A ‘Proof of Reserves’ feature has been made available to customers after the company has recently passed an independent audit of its bitcoin holdings.
After the implementation of Kraken’s Proof of Reserves feature, clients can now independently verify that the bitcoin funds they hold on the cryptocurrency exchange are backed by genuine assets, allowing for a new level of transparency and accountability in the sector.
The feature is the result of an independent cryptographic audit of Kraken’s money conducted by accounting firm Armanino LLP, which used Merkle Trees to verify the amount of bitcoin held on behalf of its clients.
“In fact, our auditor confirmed Kraken controlled all of the bitcoin…belonging to clients on our exchange, as well as all of the bitcoin…held in our industry-leading on-chain and off-chain staking services,” according to a statement released on Thursday.
Users can use the independent Proof of Reserves website by Armanino to verify that Kraken owns the amount of bitcoin that the firm claims to possess on their behalf. However, customers must first visit Kraken’s website to obtain the appropriate information, including a unique account identification number, in order to access the records.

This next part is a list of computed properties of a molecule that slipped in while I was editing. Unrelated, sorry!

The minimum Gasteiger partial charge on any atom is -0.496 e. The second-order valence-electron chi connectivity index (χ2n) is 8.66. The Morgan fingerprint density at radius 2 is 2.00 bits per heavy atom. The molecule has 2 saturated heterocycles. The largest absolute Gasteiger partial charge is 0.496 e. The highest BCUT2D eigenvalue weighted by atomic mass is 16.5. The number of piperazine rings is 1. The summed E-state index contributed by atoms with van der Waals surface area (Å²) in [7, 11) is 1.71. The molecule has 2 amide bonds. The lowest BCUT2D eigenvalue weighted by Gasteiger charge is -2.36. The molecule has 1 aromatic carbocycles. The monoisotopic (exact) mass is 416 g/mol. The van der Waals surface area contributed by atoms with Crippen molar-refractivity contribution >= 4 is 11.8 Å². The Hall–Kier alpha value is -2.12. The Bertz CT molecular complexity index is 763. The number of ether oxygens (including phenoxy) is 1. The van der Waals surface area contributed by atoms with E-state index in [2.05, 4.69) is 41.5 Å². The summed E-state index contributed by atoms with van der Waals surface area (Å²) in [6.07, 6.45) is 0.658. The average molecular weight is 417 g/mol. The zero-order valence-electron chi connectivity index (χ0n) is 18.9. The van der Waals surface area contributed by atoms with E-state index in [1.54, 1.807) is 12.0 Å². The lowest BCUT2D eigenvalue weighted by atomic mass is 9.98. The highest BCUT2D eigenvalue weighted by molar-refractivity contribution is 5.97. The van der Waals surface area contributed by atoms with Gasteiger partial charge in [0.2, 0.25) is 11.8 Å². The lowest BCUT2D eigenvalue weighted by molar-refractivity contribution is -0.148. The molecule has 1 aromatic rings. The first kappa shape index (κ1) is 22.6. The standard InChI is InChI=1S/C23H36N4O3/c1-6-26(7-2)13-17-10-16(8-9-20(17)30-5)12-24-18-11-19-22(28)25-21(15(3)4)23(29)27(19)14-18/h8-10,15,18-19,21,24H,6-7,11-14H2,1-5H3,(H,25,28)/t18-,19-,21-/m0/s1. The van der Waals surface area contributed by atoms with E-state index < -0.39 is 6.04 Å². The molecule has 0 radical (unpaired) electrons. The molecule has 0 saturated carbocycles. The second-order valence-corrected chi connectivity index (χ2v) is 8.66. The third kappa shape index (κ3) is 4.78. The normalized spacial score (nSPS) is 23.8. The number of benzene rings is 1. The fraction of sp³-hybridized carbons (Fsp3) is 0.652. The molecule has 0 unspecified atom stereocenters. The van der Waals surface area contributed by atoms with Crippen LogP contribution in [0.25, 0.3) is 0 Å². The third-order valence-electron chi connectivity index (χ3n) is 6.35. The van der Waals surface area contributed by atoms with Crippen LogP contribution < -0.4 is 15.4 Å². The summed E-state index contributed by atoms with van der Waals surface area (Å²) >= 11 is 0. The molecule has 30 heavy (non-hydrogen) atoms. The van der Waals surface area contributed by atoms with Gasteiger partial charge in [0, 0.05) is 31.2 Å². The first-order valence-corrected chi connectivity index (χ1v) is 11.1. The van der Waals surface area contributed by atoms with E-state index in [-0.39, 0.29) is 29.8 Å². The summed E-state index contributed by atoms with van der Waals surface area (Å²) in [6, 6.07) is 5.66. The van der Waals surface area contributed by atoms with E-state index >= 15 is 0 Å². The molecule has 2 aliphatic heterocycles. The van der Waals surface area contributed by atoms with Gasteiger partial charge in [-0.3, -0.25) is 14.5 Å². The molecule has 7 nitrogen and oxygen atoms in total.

“Proof of Reserves,” according to Kraken’s website, is “an advanced cryptographic accounting system undertaken semi-annually by trusted auditors that allows you verify that Kraken is following stringent criteria for accountability and exceeding the transparency afforded by legacy financial firms.”
Proof of Reserves increases transparency by allowing clients to verify that the custodian of their bitcoin is trustworthy. The feature isn’t fully trustworthy; in fact, the user must still have faith in the third-party company that conducted the audit.
However, the idea is still positive because it stops cryptocurrency exchanges from using partial reserves, and it is also a better bargain than what traditional banks offer, which not only use partial reserves but also require full trust.
Disclaimer: These are the writer’s opinions and should not be considered investment advice. Readers should do their own research.